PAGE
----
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Has Penn State Finally Hit the Sanctions Wall?

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Has Penn State Finally Hit the Sanctions Wall?
Matthew O'Haren-USA TODAY Sports

Just a few weeks ago, the Penn State coaching staff and players received some great news from the NCAA, as the scholarship limits were going to be partially changed for the 2014 year and fully restored the following year. 

Last season the sanctions weren't completely in place and Penn State had a full compliment of scholarship players on hand (even if they couldn't dress the same amount of players on game day). The Nittany Lions didn't fold and instead surprised everyone with an 8-4 record at the end of the year.

That doesn't help this year, however, and after losing to Indiana this past weekend and UCF earlier in the year one has to wonder if the sanctions have finally got to Penn State. 

After all, Penn State traveled with just 61 players to Bloomington last weekend. It has to be the NCAA sanctions hurting this program and its ability to compete on the same level as last year, right?

But could it instead be that the players themselves just aren't playing that well?

Last weekend all 22 players that started against the Hoosiers were expected starters at the beginning of the season, and 17 projected starters at the beginning of the season were upperclassmen—you know, players that were at Penn State long before sanctions ever were a thing to worry about.

So, blaming sanctions for what took place in Bloomington is a bit of a stretch for me. 

Pat Lovell-USA TODAY Sports

While it may be easy to point the finger at the sanctions for issues on the recruiting trail (limiting a team to 10 fewer recruits every year will eventually take its toll), I would submit to you that it has very little to do with what is happening on the field. 

Allen Robinson, one of the best wide receivers in the country, has been out there all year. 

The offensive line is loaded with experienced upperclassmen and the running back position is loaded with experience and youthful talent as well. 

Penn State is so loaded at tight end that five-star recruit Adam Breneman has seen little more than special teams action this season.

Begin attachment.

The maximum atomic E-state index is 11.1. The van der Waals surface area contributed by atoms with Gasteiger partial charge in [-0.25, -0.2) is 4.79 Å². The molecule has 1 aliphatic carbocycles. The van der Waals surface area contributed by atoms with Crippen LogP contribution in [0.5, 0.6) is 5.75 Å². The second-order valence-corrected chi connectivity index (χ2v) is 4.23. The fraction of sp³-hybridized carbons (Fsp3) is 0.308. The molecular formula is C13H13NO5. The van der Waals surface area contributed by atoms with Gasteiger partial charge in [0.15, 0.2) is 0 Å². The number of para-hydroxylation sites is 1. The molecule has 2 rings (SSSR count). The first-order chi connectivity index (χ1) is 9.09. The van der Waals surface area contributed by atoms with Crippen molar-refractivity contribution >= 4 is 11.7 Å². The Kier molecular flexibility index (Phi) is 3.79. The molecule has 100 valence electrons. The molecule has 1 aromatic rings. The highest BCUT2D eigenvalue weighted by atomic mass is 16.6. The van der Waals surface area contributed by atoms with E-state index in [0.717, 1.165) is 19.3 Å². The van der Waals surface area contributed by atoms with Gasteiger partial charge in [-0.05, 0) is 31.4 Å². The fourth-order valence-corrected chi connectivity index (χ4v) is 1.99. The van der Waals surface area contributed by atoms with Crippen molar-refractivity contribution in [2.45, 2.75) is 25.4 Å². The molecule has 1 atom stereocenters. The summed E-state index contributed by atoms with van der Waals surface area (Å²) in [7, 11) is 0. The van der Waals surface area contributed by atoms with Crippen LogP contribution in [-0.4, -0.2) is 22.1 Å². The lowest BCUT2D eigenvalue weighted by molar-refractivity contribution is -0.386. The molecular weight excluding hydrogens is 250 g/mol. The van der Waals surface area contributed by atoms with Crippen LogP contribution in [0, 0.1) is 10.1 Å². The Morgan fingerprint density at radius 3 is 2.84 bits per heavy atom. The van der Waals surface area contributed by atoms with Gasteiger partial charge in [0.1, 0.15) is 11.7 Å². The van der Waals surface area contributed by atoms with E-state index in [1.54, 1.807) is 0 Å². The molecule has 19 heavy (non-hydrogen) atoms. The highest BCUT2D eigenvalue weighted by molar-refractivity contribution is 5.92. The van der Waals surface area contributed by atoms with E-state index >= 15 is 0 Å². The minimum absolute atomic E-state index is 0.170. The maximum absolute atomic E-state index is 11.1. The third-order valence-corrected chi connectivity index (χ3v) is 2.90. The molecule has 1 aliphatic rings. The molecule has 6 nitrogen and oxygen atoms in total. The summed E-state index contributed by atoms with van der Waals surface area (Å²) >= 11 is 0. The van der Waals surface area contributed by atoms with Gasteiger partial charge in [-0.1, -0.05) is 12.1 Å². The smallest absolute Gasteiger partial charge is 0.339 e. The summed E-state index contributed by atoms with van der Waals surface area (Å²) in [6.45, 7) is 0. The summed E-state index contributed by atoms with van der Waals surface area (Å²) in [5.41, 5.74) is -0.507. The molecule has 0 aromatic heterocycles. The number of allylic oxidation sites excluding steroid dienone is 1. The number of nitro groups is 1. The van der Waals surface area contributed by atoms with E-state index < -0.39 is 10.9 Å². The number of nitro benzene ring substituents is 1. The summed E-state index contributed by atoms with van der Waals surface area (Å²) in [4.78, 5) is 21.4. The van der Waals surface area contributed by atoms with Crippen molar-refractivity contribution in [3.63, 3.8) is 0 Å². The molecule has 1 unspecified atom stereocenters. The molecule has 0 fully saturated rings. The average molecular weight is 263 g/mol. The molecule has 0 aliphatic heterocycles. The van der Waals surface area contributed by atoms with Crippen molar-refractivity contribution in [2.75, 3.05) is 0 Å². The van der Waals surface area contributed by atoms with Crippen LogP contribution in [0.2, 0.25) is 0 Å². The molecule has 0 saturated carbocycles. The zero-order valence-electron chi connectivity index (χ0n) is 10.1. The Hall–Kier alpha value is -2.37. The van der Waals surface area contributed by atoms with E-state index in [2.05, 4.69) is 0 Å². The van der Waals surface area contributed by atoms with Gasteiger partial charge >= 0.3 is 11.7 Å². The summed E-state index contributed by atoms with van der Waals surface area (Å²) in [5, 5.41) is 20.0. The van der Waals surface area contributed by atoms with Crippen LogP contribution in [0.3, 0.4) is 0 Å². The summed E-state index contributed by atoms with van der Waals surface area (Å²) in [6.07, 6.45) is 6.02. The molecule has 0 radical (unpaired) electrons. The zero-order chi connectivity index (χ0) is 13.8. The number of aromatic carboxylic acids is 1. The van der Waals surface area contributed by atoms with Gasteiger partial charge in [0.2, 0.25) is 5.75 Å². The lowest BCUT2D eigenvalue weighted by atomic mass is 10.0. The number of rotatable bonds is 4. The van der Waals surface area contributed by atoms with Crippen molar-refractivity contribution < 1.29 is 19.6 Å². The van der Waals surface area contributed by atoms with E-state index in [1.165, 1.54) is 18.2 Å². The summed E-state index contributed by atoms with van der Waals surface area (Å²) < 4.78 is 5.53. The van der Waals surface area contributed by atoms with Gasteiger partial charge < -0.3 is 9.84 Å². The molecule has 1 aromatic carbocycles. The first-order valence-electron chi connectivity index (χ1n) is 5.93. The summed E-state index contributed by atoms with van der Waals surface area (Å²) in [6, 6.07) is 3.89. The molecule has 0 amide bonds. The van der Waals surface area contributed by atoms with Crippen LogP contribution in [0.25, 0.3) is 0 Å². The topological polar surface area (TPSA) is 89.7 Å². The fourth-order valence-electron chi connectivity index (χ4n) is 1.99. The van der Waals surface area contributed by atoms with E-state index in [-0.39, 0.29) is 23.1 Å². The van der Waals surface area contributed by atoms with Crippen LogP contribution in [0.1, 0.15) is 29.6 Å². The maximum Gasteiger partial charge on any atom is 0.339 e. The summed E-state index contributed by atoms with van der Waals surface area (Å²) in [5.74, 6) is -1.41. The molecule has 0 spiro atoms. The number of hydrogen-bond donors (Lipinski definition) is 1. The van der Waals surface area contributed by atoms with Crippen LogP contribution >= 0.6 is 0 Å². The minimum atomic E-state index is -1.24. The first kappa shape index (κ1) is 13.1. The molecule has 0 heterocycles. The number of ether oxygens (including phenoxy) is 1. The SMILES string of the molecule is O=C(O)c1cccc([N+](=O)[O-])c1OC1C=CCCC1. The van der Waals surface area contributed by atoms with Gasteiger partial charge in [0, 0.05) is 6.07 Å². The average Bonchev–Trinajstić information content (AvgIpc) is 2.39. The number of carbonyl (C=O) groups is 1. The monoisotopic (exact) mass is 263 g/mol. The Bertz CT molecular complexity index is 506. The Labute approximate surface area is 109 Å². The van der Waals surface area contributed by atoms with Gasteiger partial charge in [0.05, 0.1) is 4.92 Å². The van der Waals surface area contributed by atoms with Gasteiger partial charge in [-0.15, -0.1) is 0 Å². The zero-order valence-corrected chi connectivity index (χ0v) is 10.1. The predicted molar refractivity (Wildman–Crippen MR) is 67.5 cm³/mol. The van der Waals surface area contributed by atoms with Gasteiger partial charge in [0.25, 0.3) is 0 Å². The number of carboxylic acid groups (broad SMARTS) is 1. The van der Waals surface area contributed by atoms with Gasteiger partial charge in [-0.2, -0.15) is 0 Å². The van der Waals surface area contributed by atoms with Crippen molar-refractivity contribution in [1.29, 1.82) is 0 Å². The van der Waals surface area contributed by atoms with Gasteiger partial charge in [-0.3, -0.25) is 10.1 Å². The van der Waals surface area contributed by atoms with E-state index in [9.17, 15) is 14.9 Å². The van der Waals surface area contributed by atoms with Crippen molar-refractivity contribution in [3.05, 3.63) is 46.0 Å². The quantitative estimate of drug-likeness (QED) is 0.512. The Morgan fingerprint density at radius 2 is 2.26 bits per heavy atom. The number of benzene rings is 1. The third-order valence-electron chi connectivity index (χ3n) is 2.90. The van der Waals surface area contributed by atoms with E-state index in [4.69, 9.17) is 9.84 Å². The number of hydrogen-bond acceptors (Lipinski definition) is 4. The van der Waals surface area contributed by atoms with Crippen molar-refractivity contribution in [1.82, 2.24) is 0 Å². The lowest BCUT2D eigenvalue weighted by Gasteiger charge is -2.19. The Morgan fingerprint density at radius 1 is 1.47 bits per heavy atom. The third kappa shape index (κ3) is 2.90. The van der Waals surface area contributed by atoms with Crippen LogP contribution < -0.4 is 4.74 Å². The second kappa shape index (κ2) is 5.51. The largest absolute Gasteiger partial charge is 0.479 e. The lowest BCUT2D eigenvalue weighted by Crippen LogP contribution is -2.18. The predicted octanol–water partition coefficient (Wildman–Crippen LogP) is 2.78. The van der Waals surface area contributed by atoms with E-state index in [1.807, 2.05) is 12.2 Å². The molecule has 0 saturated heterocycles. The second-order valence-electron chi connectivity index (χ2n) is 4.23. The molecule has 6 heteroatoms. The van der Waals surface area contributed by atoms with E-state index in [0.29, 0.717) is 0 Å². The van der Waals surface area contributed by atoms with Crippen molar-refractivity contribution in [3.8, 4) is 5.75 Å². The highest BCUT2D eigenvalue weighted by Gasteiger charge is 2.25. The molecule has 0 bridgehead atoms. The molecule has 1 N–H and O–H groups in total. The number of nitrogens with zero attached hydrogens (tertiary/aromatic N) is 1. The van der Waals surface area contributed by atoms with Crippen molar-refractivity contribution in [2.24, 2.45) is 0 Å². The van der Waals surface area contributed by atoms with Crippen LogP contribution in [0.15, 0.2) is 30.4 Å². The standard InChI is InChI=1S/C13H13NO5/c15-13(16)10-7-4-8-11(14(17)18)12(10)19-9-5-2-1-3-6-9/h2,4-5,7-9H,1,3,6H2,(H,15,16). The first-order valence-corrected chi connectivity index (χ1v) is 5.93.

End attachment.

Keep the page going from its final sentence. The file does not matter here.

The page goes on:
Perhaps the biggest difference for this team is the fact that Michael Mauti, Matt McGloin, Gerald Hodges, Matt Stankiewich and Jordan Hill are all gone. 

Instead of blaming sanctions for a lack of performance, it appears that Penn State is suffering from what a lot of teams suffer from when they lose major parts from one season to another—those replacing the departed have been inconsistent at best. 

Sure, freshman Christian Hackenberg looks like he will be a star at quarterback, but he is still a freshman and it shows at times. He isn't playing at the level McGloin did a season ago, where McGloin went off for 3,271 yards and 24 touchdowns to only 5 interceptions. 

Hackenberg is close on completion percentage (59.9 percent to McGloin's 60.5 percent), but has just 8 touchdowns to 4 interceptions. 

Defensively there are issues in the secondary, a group that features three players who were starters last year and are all upperclassmen this season. 

Linebacker is perhaps the least experienced group, yet Glenn Carson (a senior) is having one of his better seasons and the group is stable enough to be a difference maker. The depth there is a concern, however.

Up front this team boasts the reigning Big Ten Freshman of the Year in Deion Barnes, as well as senior DaQuan Jones—both players are playing well. 

In its two losses Penn State struggled with big offensive passing plays and stopping the run. Against UCF the PSU defense gave up a 25-yard passing touchdown and a 58-yard rushing touchdown. 

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Against Indiana last weekend they gave up a 36-yard touchdown pass and a 44-yard rushing touchdown. 

Can you really say sanctions are to blame for a bunch of experienced defensive players giving up big plays?

Maybe it is the fact that they don't have enough bodies to practice with or aren't practicing with tackling enough and there is where sanctions come in to play? 

While Penn State uses "thud" (a method of not tackling in practice) to help protect its 62 scholarship players from injuries in practice time, it is still no excuse for giving up the yardage and the big plays it gives up. 

At the end of the day, blaming the sanctions for what has transpired in two losses so far this season is too simplistic a view. There are plenty of experienced and talented players out there on Saturdays to say that sanctions are the problem hurting this team on the field this year.

 

*Andy Coppens is the Big Ten Lead Writer. You can follow him on Twitter: @andycoppens.

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